Budget vote failure stuns Republicans

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The Independent Online
The Republicans yesterday suffered their greatest defeat in the new Congress when the Senate rejected the proposed constitutional amendment to balance the budget, a key component of the party's Contract with America and symbol of its plans to put America's financial house in order.

Originally set for Tuesday, the momentous floor vote was finally held yesterday afternoon as Robert Dole, the Majority Leader, conceded failure in his efforts to win over the Democrats he needed to secure the two-thirds majority, 67 votes, required for a constitutional amendment.

When the showdown came, 65 Senators voted for the measure and 35 opposed it, among them the lone Republican hold-out Mark Hatfield of Oregon and Kent Conrad and Byron Dorgan, the two North Dakota Democrats courted desperately by the Republicans, but who refused to abandon demands for cast-iron guarantees that social security funds be excluded from deficit cutting efforts.

The events are not the end of the balanced budget story. Smarting from the setback, Mr Dole vowed to bring the amendment back for a vote closer to the 1996 election season, where it is bound to be an issue.

The Democrats could find themselves savouring a Pyrric victory. Polls show the electorate fears cuts in social security benefits but supports a balanced budget. Hence Mr Dole's terseboast, just before the vote, "We may even win if we lose. Even if we lose, we have the issue."

That same consideration dampened White House satisfaction last night. Although he has deliberately kept on the sidelines of the fray this week, President Clinton is firmly against the amendment. Like many economists, he argues that the obligation to balance the budget could cripple policymakers in times of recession.

But he knows an excess of gloating would hand the Republicans a powerful weapon in 1996. Thus the President depicts himself as a defender of social security and the rights of pensioners. "The amendment was defeated because the Republicans couldn't provide a Social Security guarantee," Mr Clinton said afterwards, challenging his opponents to say where the spending cuts would fall. "The vast majority of Democrats support a balanced budget," added Senator Tom Daschle of South Dakota, the Senate minority leader, in his wind-up speech immediately before the vote.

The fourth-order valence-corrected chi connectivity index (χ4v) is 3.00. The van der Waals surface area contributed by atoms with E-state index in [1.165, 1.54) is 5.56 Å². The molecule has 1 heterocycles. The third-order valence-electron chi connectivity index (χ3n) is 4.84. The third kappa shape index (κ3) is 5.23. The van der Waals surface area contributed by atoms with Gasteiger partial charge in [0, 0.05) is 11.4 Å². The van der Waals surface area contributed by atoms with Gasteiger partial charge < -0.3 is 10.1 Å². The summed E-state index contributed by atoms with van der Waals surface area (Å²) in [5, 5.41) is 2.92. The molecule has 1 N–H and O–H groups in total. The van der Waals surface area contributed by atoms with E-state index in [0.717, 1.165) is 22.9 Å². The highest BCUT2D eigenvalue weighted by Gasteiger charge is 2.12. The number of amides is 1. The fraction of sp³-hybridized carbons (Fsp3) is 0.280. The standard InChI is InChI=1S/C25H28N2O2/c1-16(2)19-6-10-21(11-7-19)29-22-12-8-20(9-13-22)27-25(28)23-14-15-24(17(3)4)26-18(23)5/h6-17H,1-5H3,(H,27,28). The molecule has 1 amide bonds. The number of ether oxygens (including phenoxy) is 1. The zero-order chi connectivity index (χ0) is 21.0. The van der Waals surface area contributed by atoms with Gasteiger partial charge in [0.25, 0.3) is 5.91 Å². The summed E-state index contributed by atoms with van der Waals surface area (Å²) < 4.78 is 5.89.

The outome seems bound to slow the Republican juggernaut on Capitol Hill. The clear shortterm loser is Mr Dole, in his incarnation as frontrunner for the 1996 Republican nomination. No great friend of the Contract of America devised by House Speaker Newt Gingrich and so beloved of conservative activists, Mr Dole is touting his experience, wisdom and ability.

Yesterday, he failed to deliver. The payback could come in the primary season where conservative activists are influential. Already Senator Phil Gramm of Texas, his main rival for the nomination, is criticising Mr Dole for his "misjudgement."

If enacted, and then endorsed by 38 of the 50 states, this amendment would require a balanced budget by 2002. But Republicans have never spelt out where they would find the $1,200bn (£77bn) of cuts required to balance the budget in seven years time. Democrats insist these could be achieved only by raiding the social security reserves. They argue the amendment amounts to a shift in the constitutional balance of power away from Congress

Meanwhile, the Republican presidential field broadened as Indiana Senator Richard Lugar threw his hat into the ring. An authority on foreign affairs, Mr Lugar, 63, joins the former Tennessee Governor Lamar Alexander and Senator Gramm as a candidate. Mr Dole is due to make his formal announcement next month.

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